Psychometric properties of the Dutch version of the Health of the Nation Outcome Scales for older adults (HoNOS 65+) in daily care
SourceInternational Journal of Nursing Studies, 50, 12, (2013), pp. 1711-1719
Article / Letter to editor
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International Journal of Nursing Studies
SubjectNCEBP 9: Mental health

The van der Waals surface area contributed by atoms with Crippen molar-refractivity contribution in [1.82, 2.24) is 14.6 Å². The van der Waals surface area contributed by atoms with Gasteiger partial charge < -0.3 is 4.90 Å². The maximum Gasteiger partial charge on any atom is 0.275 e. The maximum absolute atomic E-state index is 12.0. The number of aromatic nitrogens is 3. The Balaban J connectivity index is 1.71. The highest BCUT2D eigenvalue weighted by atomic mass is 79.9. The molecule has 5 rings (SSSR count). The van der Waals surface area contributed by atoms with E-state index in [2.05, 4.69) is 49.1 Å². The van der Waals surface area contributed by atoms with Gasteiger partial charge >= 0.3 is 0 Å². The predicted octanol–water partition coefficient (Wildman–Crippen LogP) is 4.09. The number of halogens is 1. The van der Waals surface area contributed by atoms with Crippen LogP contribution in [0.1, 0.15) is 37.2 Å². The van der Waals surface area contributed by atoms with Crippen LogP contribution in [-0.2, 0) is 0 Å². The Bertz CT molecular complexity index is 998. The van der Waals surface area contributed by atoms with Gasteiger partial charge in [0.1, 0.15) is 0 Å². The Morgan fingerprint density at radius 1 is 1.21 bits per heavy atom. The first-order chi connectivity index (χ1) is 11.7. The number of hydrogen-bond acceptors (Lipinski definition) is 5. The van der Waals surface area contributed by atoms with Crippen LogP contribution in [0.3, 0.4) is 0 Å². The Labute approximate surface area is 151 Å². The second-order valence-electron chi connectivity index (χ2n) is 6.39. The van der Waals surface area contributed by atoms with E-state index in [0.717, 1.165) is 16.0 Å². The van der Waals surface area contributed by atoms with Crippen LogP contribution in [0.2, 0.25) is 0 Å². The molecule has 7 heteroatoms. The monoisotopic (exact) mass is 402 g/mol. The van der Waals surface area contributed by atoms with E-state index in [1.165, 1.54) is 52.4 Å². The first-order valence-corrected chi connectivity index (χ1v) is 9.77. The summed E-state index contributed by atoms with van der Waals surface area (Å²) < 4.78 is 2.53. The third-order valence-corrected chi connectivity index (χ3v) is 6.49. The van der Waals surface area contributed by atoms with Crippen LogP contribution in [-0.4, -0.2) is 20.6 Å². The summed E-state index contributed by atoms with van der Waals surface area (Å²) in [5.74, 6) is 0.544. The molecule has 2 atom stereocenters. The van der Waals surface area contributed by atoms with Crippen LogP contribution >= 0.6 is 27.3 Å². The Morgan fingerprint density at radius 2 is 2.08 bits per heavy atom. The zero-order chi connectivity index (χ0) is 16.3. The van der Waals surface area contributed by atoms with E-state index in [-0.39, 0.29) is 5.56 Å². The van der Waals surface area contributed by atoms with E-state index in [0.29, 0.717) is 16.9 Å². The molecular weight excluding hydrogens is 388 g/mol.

BACKGROUND: The Health of the Nation Outcome Scales (HoNOS) is widely used to evaluate mental health care outcomes. For appropriate use and interpretation in routine clinical practice, further validation of the adapted version for older clients (HoNOS 65+) is needed. OBJECTIVE: The aim of this study is to compare scoring profiles produced by different categories of professionals, assess the internal consistency of the sum score and proposed subscales, and concurrent validity of the total sum score of the Dutch version of HoNOS 65+. METHODS: We used baseline data from fourteen mental health care organizations participating in the MEntal health care Monitor Older adults (MEMO), a nationwide routine outcome monitoring system. A total of 767 older clients, referred for gerontopsychiatric disorders, were administered HoNOS 65+ by non-academic (primarily nurses, n=430) or academic professionals (psychologists/physicians, n=337). Demographics and full DSM-IV classification, including the Global Assessment of Functioning (GAF), were derived from the electronic medical dossier. RESULTS: HoNOS 65+ seemed to discriminate between clients with and without a depressive disorder, adjustment disorder, anxiety disorder and psychotic disorder on the items expected. In clients suffering from a depressive or psychotic disorder, nurses/social workers and physicians/psychologists did not differ in scoring on all items of HoNOS 65+. In clients with an adjustment disorder or anxiety disorder, professions differed in rating on two items. Confirmatory Factor Analyses supported neither the factor structure of the original HoNOS nor the initially reported structure of HoNOS 65+ version. Cronbach's alpha of the total sum score was 0.60. Internal consistency of previously identified subscales was low. A new set of subscales could not be identified satisfactorily. A medium-sized correlation of the HoNOS 65+ sum score and the GAF was found (r=-.30, p<.001). CONCLUSIONS: It is preferable to use individual HoNOS 65+ items, to evaluate care outcomes. The HoNOS 65+ items discriminate between clients with and without a particular diagnosis. Nonetheless, in some of the most prevalent gerontopsychiatric disorders rating differs between professionals with different educational backgrounds.
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